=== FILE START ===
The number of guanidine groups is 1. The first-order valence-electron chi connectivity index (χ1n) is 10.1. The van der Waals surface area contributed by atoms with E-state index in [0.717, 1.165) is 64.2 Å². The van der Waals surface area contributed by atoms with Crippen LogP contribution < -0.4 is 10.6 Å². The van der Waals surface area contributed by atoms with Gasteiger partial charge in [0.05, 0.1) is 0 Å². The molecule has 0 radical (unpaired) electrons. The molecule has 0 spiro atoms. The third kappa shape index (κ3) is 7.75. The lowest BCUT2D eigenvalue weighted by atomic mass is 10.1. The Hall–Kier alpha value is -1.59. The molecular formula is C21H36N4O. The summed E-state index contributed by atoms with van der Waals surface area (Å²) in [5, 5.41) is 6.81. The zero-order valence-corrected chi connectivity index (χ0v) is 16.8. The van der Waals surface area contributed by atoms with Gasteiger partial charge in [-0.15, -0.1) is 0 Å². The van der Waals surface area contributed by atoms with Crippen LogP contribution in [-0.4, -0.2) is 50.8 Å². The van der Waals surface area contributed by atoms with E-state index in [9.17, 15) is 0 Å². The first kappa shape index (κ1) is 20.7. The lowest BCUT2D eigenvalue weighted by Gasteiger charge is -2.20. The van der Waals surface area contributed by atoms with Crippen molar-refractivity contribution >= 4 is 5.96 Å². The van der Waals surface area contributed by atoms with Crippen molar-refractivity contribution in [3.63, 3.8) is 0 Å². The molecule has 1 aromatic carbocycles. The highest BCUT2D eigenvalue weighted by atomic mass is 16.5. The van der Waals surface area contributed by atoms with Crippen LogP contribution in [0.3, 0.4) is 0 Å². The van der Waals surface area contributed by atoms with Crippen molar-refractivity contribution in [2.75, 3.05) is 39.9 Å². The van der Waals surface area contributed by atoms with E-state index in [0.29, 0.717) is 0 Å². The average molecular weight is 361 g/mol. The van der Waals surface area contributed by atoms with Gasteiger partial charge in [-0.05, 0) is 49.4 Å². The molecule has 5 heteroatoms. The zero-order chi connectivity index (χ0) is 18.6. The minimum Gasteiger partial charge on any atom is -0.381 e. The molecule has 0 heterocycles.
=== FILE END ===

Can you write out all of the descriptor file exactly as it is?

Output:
The number of guanidine groups is 1. The first-order valence-electron chi connectivity index (χ1n) is 10.1. The van der Waals surface area contributed by atoms with E-state index in [0.717, 1.165) is 64.2 Å². The van der Waals surface area contributed by atoms with Crippen LogP contribution < -0.4 is 10.6 Å². The van der Waals surface area contributed by atoms with Gasteiger partial charge in [0.05, 0.1) is 0 Å². The molecule has 0 radical (unpaired) electrons. The molecule has 0 spiro atoms. The third kappa shape index (κ3) is 7.75. The lowest BCUT2D eigenvalue weighted by atomic mass is 10.1. The Hall–Kier alpha value is -1.59. The molecular formula is C21H36N4O. The summed E-state index contributed by atoms with van der Waals surface area (Å²) in [5, 5.41) is 6.81. The zero-order valence-corrected chi connectivity index (χ0v) is 16.8. The van der Waals surface area contributed by atoms with Gasteiger partial charge in [-0.15, -0.1) is 0 Å². The van der Waals surface area contributed by atoms with Crippen LogP contribution in [-0.4, -0.2) is 50.8 Å². The van der Waals surface area contributed by atoms with E-state index in [9.17, 15) is 0 Å². The first kappa shape index (κ1) is 20.7. The lowest BCUT2D eigenvalue weighted by Gasteiger charge is -2.20. The van der Waals surface area contributed by atoms with Crippen molar-refractivity contribution >= 4 is 5.96 Å². The van der Waals surface area contributed by atoms with Crippen molar-refractivity contribution in [3.63, 3.8) is 0 Å². The molecule has 1 aromatic carbocycles. The highest BCUT2D eigenvalue weighted by atomic mass is 16.5. The van der Waals surface area contributed by atoms with Crippen LogP contribution in [0.3, 0.4) is 0 Å². The van der Waals surface area contributed by atoms with Crippen molar-refractivity contribution in [2.75, 3.05) is 39.9 Å². The van der Waals surface area contributed by atoms with E-state index in [0.29, 0.717) is 0 Å². The average molecular weight is 361 g/mol. The van der Waals surface area contributed by atoms with Gasteiger partial charge in [-0.05, 0) is 49.4 Å². The molecule has 5 heteroatoms. The zero-order chi connectivity index (χ0) is 18.6. The minimum Gasteiger partial charge on any atom is -0.381 e. The molecule has 0 heterocycles.